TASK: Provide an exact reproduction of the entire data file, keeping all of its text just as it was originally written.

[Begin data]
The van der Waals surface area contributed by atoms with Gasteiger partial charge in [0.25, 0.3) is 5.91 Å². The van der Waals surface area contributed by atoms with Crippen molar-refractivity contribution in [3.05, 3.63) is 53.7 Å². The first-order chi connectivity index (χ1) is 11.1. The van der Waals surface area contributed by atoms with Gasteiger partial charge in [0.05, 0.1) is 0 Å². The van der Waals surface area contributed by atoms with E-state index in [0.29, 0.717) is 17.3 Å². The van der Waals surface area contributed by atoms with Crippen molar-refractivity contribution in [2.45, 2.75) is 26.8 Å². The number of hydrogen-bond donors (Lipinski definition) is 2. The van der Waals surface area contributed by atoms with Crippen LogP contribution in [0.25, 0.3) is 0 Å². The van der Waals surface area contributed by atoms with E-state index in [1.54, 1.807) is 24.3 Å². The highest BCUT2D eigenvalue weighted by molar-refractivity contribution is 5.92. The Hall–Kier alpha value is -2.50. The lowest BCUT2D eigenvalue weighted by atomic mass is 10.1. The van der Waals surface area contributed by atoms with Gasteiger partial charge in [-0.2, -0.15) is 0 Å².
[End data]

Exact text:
The van der Waals surface area contributed by atoms with Gasteiger partial charge in [0.25, 0.3) is 5.91 Å². The van der Waals surface area contributed by atoms with Crippen molar-refractivity contribution in [3.05, 3.63) is 53.7 Å². The first-order chi connectivity index (χ1) is 11.1. The van der Waals surface area contributed by atoms with Gasteiger partial charge in [0.05, 0.1) is 0 Å². The van der Waals surface area contributed by atoms with E-state index in [0.29, 0.717) is 17.3 Å². The van der Waals surface area contributed by atoms with Crippen molar-refractivity contribution in [2.45, 2.75) is 26.8 Å². The number of hydrogen-bond donors (Lipinski definition) is 2. The van der Waals surface area contributed by atoms with Crippen LogP contribution in [0.25, 0.3) is 0 Å². The van der Waals surface area contributed by atoms with E-state index in [1.54, 1.807) is 24.3 Å². The highest BCUT2D eigenvalue weighted by molar-refractivity contribution is 5.92. The Hall–Kier alpha value is -2.50. The lowest BCUT2D eigenvalue weighted by atomic mass is 10.1. The van der Waals surface area contributed by atoms with Gasteiger partial charge in [-0.2, -0.15) is 0 Å².